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Flex Products, Inc. v. Valley Slurry Seal Co.

June 16, 2010

FLEX PRODUCTS, INC., A NEVADA CORPORATION; AND PETROCHEM MANUFACTURING, INC., A NEVADA CORPORATION, PLAINTIFFS,
v.
VALLEY SLURRY SEAL COMPANY, A CALIFORNIA CORPORATION, DEFENDANT.
VALLEY SLURRY SEAL COMPANY, A CALIFORNIA CORPORATION, COUNTERCLAIMANT,
v.
FLEX PRODUCTS, INC., A NEVADA CORPORATION; AND PETROCHEM MANUFACTURING, INC., A NEVADA CORPORATION, COUNTER-DEFENDANTS.



The opinion of the court was delivered by: Hayes, Judge

ORDER

The matter before the Court is the Motion to Dismiss Without Prejudice ("Motion to Dismiss"), filed by Plaintiffs and Counter-Defendants Flex Products, Inc. and Petrochem Manufacturing, Inc. ("Plaintiffs"). (Doc. # 24).

I. Background

On October 7, 2009, Plaintiffs initiated this action by filing a Complaint for Patent Infringement against Defendant Valley Slurry Seal Company ("Valley" or "Defendant"). (Doc. # 1). The Complaint alleges that Defendant's rubberized asphalt emulsion paving composition infringes on Plaintiffs' U.S. Patent No. 5,811,477 ("the '477 Patent").

On October 30, 2009, Defendant filed an Answer and Counterclaim for Declaratory Judgment against Plaintiffs. (Doc. # 10). Defendant seeks a declaratory judgment that the '477 Patent is invalid and/or Defendant has not infringed on the '477 Patent.

On April 7, 2010, Plaintiffs filed the Motion to Dismiss. (Doc. # 24). Plaintiffs "move this Court for an Order ... dismissing this entire patent infringement action, including the counterclaims of Defendant ..., without prejudice." (Doc. # 24 at 1). Plaintiffs contend that "this lawsuit no longer involves the clearly infringing paving composition that Valley had initially proposed on the Riverside Project. Moreover, Valley's newly proposed product is still in development, and may never become commercially significant enough to warrant years of expensive patent litigation." (Doc. # 24-1 at 1). Plaintiffs contend that Defendant's counterclaims should be dismissed without prejudice because there is no declaratory judgment jurisdiction, or, alternatively, the Court should exercise its discretion to dismiss the counterclaims because "the counterclaims in effect ask the Court to provide an advisory opinion on whether Valley's proposed new and largely untested ... formulation infringes the '477 patent." (Doc. # 24-1 at 10). Plaintiffs contend that the Court should decline to condition any dismissal without prejudice upon Plaintiffs' payment of any of Defendant's attorney's fees because "Plaintiffs have been diligent in filing this motion for voluntary dismissal, which was filed only six months after commencing the action, prior to the beginning of fact discovery, and only after engaging in numerous good faith settlement discussions that unfortunately did not bear fruit." (Doc. # 24-1 at 11-12).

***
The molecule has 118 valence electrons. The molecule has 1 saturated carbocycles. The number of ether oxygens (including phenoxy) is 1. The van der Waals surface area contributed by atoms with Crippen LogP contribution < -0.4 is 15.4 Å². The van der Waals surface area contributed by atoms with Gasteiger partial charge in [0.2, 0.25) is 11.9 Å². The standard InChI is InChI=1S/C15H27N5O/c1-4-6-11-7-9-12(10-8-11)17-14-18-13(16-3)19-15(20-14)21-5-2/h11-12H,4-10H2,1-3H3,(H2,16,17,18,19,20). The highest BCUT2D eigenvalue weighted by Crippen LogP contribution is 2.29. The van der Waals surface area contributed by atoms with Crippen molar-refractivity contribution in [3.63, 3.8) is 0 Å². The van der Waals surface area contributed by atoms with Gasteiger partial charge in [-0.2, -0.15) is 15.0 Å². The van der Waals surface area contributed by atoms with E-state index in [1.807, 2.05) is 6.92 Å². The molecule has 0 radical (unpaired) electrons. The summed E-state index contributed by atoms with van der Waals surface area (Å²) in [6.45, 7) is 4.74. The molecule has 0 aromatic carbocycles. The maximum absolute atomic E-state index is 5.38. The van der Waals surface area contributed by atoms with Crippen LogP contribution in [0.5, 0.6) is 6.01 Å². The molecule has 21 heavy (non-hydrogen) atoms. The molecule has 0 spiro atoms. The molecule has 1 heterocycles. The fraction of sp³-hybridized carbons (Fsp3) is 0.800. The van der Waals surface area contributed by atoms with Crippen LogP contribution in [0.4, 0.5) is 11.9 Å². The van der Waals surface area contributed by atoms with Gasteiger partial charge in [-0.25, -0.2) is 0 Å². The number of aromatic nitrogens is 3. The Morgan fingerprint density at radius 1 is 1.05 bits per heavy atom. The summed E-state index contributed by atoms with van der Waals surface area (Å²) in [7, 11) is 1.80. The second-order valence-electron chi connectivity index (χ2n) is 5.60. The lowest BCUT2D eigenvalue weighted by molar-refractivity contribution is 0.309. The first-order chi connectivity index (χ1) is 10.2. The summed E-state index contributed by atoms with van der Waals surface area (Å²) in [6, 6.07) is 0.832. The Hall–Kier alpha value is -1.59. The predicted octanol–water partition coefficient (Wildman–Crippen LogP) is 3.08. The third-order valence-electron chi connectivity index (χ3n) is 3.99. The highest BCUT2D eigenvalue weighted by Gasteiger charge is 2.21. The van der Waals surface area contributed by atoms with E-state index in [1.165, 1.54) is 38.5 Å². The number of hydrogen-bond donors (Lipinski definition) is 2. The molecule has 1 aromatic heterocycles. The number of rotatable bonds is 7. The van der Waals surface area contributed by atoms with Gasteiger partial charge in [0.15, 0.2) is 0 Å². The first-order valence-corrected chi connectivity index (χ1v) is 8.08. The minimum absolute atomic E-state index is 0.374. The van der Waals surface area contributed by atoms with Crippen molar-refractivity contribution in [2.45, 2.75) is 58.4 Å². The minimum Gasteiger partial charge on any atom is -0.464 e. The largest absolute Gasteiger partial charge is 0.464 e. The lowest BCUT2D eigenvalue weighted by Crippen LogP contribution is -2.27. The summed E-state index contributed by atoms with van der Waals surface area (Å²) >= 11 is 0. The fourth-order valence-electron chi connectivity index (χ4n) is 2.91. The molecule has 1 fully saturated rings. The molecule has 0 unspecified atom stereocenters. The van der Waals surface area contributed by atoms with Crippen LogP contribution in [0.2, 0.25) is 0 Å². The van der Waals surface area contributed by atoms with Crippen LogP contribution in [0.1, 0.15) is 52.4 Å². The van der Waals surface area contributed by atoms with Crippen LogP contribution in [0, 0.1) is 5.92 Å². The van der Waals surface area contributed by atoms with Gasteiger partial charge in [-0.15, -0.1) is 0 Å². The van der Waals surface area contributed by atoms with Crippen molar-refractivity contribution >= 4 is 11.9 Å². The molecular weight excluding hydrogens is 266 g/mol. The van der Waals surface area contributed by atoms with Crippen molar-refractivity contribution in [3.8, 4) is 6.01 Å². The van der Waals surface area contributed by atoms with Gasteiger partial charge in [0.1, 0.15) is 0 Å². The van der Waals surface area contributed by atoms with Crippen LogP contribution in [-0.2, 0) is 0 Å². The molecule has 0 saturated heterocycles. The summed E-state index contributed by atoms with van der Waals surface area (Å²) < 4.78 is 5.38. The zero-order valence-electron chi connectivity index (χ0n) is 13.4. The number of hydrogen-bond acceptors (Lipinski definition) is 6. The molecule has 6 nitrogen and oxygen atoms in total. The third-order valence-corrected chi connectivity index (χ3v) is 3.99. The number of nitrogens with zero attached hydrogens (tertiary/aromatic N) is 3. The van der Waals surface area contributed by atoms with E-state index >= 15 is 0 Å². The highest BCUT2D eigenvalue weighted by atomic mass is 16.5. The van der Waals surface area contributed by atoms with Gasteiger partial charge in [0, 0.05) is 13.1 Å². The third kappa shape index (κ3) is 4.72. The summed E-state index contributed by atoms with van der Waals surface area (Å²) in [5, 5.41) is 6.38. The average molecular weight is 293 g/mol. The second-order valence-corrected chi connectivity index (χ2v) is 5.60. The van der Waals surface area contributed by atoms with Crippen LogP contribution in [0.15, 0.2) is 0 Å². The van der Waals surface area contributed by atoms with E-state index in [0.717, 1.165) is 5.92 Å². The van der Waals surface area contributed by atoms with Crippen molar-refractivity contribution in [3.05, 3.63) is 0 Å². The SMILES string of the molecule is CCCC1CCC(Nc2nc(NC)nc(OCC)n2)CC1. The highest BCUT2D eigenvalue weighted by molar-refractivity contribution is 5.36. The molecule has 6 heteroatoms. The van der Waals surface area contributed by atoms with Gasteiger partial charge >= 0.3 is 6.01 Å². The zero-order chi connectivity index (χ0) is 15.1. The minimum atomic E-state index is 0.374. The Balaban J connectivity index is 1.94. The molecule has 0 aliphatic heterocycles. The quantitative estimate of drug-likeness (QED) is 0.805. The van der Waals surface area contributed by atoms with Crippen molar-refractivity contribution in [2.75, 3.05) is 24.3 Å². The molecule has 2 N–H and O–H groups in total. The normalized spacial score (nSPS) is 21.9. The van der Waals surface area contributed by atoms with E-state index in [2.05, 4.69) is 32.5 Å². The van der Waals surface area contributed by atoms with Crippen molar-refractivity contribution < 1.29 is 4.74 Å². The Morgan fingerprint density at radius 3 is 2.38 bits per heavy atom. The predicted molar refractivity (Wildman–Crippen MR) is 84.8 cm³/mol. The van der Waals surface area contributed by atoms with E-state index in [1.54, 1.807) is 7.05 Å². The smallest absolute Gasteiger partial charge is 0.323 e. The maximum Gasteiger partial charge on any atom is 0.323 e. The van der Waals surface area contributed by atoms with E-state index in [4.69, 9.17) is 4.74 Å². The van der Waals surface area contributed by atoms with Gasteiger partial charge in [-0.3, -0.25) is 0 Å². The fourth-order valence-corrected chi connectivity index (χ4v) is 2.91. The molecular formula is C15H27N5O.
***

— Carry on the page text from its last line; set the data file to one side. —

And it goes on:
On May 3, 2010, Defendant filed an opposition to the Motion to Dismiss. (Doc. # 26). Defendant contends that it "will suffer prejudice if this Court grants Plaintiffs' motion. Plaintiffs have effectively threatened Defendant with multiple successive lawsuits." (Doc. # 26 at 5). Defendant contends that its paving product is "commercially viable" and Defendant "does not anticipate making substantial modifications to its product design or formula." (Doc. # 26 at 8). Defendant contends that "[i]f this Court divests itself of jurisdiction, then it will put Defendant in the untenable position where it must gamble every time it manufactures, uses and sells its product." (Doc. # 26 at 9). If the Court grants Plaintiffs' motion, Defendant requests an order requiring Plaintiffs to pay Defendant's attorney's fees and costs.

II. Discussion

A. Voluntary Dismissal